Not Quite On the Same Page
A language processing disorder can be described as having extreme difficulty understanding what you hear and expressing what you
want to say. Having this type of disorder can make day-to-day activities very difficult. Students with this disorder can have difficulty reading, spelling, writing or even speaking. Basically, anything having to do with language in any way becomes very difficult for them. These disorders affect the area of the brain that controls language processing.
Students who have this disorder may frequently say,"What" or “Hmm" or look at you with a puzzled expression because they really don’t understand what you are saying to them. Sometimes, it may take them a little longer to respond when they are asked a question because it takes them longer to comprehend or process what was just asked of them.
Students who are in need of speech and language services would fall under the category of having a language processing disorder. These students can also have a hearing deficit, so they may need hearing aids as well. If you suspect a student falls into this category, it will be important to have his hearing tested.
There are two types of language processing disorders: expressive and receptive. Those that have an expressive language disorder have a hard time speaking and writing. It is difficult to express their thoughts. People that have a receptive language disorder have a hard time understanding and processing information presented to them.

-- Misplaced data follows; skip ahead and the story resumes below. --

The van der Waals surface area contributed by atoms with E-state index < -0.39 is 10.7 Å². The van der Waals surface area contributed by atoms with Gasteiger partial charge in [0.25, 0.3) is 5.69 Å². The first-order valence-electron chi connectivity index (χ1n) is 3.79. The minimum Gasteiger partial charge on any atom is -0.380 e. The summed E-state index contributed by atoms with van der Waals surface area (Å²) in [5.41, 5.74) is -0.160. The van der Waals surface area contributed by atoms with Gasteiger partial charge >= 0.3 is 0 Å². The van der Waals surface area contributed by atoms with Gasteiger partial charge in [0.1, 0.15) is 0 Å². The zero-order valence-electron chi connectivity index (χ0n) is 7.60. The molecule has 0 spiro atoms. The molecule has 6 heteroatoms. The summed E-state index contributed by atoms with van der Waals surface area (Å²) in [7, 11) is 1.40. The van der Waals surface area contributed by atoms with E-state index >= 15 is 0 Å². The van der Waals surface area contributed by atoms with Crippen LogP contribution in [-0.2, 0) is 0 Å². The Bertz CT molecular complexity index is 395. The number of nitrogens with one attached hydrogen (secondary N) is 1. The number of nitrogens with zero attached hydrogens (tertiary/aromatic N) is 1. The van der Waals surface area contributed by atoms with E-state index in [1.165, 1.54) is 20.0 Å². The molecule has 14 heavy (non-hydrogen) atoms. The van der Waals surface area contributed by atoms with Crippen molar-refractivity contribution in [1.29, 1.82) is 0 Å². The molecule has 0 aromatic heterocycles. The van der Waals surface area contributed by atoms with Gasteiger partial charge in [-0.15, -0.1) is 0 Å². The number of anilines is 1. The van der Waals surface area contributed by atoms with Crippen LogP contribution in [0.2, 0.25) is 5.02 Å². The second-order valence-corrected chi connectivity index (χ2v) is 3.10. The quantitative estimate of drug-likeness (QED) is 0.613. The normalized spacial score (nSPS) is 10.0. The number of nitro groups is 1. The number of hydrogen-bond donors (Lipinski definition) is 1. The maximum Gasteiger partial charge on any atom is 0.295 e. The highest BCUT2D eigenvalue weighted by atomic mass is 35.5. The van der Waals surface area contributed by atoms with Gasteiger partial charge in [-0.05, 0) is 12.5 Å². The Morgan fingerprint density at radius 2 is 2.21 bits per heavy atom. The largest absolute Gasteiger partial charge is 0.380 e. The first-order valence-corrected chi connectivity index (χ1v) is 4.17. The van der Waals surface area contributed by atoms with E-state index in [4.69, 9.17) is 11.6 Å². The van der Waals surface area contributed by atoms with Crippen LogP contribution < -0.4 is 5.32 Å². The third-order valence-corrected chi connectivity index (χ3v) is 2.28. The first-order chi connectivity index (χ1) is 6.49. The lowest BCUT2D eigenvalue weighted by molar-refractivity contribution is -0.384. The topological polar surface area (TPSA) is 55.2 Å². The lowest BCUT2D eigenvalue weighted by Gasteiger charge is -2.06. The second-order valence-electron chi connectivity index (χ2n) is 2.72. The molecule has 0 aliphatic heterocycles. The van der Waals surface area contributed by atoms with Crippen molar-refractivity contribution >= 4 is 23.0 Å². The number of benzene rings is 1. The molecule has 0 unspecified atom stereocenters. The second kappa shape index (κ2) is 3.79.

Students that have an expressive language disorder may also be identified as having a specific learning disability. They may have difficulty with written expression, finding it difficult to formulate the thoughts in their head and then somehow get it on paper. It is not that these students don’t know how to express their thoughts; they just can’t put it in writing. Dyslexia is another common problem for those who have language processing disorders. They are unable to look at a word and really recognize what it is and means.
How to Help
In order to help them out as much as possible, the teacher must provide the student with a lot of one-on-one instruction in order to aid in comprehension. Teachers need to ensure that the student understands as much language as possible. The use of pictures, models, and anything visual is great. Directions should be given to students with this disorder in small chunks, in order to help them comprehend. Overall, they need additional time to process and understand information.
As you can see, having a language processing disorder can have a big impact on someone’s life. Imagine going through a day when you don’t understand or you misinterpret what people are telling you. For those with this disorder, they know this feeling all too well.
KleeBanks on HealthGuideInfo.com. Is It Nonverbal Learning Disorder or Is It Asperger's?
Cincinnati Children’s: Language/Auditory Processing Disorder